Allan Turner founded Zaidee’s Rainbow Foundation 14 years ago and has worked tirelessly to spread the message about organ donation.
During the weekend, he shared the story of a young girl from Albury-Wodonga who came up to him asking about his daughter.
Zaidee suddenly died at the age of seven and donated her organs to save the life of others.
‘‘I shed a tear because that’s what it’s all about. If it wasn’t for this event, this little girl wouldn’t ask that question,’’ Mr Turner said.
The message will be spread far and wide after more than 2200 people participated and it needs to be.
The figures are atrocious.
The campaigns our governments have implemented over the years have not worked.
Assistant Health Minister Ken Wyatt, who is responsible for organ donation, welcomed progress made to save lives, citing the latest figures released.
But last year, just 510 donated their organs out of more than 76000 deaths in hospital.
Less than two per cent of Australians who die in hospital can become an organ donors because special circumstances are required.
Meaning of the 76000 deaths in hospital, only 1192 potential donors were identified, but in the end just 510 organs were provided.
The News agrees with Mr Turner when he says: ‘‘We need to change the system from opt-in to opt-out’’.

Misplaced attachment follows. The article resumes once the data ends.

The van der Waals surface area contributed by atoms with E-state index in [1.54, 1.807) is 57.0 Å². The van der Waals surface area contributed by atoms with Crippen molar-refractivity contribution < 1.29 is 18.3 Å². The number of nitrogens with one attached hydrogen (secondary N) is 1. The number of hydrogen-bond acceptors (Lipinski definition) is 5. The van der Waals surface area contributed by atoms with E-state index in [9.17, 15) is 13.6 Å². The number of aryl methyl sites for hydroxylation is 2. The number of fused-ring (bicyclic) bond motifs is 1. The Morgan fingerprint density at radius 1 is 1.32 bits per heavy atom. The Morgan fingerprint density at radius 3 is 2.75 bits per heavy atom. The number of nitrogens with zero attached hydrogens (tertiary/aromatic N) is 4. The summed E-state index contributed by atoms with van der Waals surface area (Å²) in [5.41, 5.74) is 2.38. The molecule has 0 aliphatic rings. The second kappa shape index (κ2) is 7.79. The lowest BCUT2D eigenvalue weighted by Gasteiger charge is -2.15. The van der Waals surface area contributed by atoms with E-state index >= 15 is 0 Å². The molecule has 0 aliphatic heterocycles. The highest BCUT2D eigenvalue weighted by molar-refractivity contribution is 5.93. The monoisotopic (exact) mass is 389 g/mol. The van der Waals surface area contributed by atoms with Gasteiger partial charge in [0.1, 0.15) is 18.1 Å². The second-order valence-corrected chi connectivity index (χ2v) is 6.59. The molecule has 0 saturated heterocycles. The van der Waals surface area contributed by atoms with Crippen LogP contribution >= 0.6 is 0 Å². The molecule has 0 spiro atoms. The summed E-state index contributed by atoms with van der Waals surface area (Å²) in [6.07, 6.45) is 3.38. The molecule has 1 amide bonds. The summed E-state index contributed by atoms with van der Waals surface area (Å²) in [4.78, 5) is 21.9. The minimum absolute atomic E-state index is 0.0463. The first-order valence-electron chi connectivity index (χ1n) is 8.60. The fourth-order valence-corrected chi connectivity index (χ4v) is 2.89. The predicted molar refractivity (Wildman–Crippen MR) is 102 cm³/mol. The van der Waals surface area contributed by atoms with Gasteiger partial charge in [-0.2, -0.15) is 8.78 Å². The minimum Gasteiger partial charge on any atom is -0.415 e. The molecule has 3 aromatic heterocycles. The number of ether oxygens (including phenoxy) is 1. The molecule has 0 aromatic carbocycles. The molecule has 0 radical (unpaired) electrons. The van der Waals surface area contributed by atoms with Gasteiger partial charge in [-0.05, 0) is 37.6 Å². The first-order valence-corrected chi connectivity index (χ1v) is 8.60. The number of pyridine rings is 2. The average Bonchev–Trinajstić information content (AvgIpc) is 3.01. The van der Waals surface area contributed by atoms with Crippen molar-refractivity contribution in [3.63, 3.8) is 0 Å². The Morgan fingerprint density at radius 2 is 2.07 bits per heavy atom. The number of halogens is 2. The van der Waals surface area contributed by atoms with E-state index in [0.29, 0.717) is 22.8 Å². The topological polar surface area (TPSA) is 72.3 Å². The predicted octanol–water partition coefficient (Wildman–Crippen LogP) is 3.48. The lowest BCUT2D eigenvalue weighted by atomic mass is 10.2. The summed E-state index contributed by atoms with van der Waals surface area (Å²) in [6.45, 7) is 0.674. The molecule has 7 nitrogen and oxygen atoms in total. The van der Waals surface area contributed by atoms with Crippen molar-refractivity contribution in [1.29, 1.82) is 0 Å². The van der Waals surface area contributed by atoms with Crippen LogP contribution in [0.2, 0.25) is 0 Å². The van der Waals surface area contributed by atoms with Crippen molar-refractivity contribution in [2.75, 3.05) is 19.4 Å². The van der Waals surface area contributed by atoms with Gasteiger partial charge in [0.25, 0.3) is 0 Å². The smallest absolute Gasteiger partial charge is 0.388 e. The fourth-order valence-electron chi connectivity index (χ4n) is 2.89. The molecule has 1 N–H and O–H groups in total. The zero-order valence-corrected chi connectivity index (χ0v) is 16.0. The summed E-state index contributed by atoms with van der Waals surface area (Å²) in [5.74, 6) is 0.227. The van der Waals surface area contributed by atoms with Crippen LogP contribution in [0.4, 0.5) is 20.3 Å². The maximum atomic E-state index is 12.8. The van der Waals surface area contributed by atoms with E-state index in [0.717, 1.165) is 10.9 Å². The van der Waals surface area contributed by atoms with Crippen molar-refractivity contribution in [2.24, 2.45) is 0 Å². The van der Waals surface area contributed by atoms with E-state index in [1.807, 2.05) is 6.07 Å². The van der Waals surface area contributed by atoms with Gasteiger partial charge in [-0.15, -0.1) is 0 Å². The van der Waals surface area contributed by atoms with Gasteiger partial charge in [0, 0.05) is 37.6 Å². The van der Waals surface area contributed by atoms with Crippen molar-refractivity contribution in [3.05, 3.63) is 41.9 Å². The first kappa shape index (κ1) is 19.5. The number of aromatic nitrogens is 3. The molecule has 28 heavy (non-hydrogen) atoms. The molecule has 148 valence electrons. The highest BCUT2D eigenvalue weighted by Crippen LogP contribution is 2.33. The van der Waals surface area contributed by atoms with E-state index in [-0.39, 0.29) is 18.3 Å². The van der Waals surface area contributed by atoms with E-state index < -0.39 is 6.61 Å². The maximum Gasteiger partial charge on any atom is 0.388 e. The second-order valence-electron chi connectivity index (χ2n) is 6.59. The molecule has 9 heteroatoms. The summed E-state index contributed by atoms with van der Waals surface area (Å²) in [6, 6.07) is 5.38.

Governments across the world have implemented legislation meaning those dying have to choose not to donate their organs — with donation automatic if eligible.
Spain, France and the Netherlands — Australia lags behind all these nations.
Last month, Britain took a crucial step toward making all adults presumed organ donors unless they say otherwise.
Adding the country to a growing list of those that have adopted the policy to address a chronic shortage for transplants.
Ken Wyatt holds the purse string on whether the Federal Government budget towards campaigns. He is the man who can say opt-in or opt-out.
Your move, Ken.
If you are willing to one day save lives as an organ and tissue donor, register at register.donatelife.gov.au/decide